TERESA AMATO: So I have, like, both professional and personal reasons for being interested in this vaccine for younger folks. I have six children. And so far, just my youngest is not vaccinated, because she is only 12 years old. I can just tell you personally, we had a situation where my son unfortunately got COVID and was around my cousin, who is a-- was in the army and had been-- served two-- two tours [INAUDIBLE] in Afghanistan and had some lung issues.
So when my son contracted COVID, he did quite well. He's a young 20-year-old. He did great. My cousin, unfortunately, ended up in the ICU out in California and was quite sick for a long time, thank God did well. But I think-- when I think about families and their hesitancy, I think when it hasn't hit home and you haven't seen a young person and then someone who's at more risk gets sick at one gathering, I think that's when you really start to understand that these vaccinations are very important, not just for our young folks, but to keep our folks that are at risk safe.
TANYA RIVERO: And what more can you tell us about the vaccination for young people, for the youngest people that it will soon be approved for 12-year-olds, for instance? Is it the same dose that goes to an adult? Is it adjusted slightly?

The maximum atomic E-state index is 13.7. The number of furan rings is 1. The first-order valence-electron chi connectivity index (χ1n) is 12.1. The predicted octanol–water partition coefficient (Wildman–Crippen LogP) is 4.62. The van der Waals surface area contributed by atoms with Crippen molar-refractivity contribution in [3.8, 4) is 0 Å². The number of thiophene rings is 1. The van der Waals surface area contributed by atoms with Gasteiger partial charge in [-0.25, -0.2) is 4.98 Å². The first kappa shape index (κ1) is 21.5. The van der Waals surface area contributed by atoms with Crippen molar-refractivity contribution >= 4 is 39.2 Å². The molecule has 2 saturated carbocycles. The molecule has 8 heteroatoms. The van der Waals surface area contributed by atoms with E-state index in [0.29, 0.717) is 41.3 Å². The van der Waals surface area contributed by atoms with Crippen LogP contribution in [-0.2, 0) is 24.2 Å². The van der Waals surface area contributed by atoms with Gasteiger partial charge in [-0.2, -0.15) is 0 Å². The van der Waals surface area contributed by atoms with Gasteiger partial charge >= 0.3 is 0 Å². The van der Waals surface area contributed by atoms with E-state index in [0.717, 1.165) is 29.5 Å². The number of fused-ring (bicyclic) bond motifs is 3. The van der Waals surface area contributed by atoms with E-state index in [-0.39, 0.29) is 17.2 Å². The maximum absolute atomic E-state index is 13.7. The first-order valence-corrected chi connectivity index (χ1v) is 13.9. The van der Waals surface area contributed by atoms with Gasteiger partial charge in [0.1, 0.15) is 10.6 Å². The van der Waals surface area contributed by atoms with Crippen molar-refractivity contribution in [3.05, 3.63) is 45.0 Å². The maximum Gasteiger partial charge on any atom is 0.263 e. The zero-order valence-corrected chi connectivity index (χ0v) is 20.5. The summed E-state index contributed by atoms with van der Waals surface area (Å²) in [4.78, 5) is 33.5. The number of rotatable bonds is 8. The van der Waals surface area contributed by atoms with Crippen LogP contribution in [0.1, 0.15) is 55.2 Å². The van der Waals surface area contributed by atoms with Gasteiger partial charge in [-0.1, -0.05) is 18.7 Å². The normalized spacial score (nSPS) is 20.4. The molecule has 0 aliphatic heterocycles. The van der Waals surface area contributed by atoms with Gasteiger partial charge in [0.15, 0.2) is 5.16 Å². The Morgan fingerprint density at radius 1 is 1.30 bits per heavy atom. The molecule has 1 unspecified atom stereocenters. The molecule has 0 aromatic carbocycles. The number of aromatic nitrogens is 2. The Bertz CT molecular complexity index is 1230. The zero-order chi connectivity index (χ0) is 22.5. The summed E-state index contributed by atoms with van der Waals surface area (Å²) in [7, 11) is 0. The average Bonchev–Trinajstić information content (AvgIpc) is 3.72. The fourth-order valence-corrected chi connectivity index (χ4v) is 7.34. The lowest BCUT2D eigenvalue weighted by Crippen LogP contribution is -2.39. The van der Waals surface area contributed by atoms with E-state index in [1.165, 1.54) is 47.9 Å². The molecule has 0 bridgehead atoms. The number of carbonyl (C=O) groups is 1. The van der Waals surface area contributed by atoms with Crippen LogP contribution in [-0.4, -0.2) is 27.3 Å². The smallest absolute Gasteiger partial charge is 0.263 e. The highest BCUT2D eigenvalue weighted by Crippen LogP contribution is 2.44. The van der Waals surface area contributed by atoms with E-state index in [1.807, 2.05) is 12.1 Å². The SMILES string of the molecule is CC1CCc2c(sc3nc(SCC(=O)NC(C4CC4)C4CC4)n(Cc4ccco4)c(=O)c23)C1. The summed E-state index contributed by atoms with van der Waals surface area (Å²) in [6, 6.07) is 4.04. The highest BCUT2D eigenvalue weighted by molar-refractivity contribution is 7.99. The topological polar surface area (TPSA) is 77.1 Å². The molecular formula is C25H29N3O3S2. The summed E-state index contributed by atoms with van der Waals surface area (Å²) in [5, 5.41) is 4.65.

TERESA AMATO: So I think that's what they're really studying right now, what is the most safe and effective dose. It seems like the data is going to come out that for a child of 12 and over-- and older, probably the adult vaccine dose is probably going to be the dose that we're going to be giving this age range. I think when you go below 12, they're really going to have to start seeing whether or not where you have to give a lower dose. But that will come out when the FDA shares the data that they've collected.
And then we'll know what's a safe and effective dose. I do see-- I do think it's still going to be the two doses of the Pfizer or the two doses of Moderna. I believe they're doing Pfizer right now for the 12 to 15-year-olds. I don't believe Moderna's coming out yet. But I think that's going to be an exciting time. Again, with our kids getting back to school, we're really hoping by the fall we get a lot of these kids vaccinated so the teachers are safe and the kids are safe.
TANYA RIVERO: And will this help us reach herd immunity once we get sort of a large percentage of adolescents vaccinated as well?
TERESA AMATO: So herd immunity is based on a couple of things. So one, it is the number of people that are fully vaccinated and then the people that have gotten the immunity from actually catching COVID who have antibodies that are strong enough that they can fight any type of a second infection. So when you look at that, you're thinking somewhere around 70% of the country would either have to have the antibodies from the disease itself or the vaccine.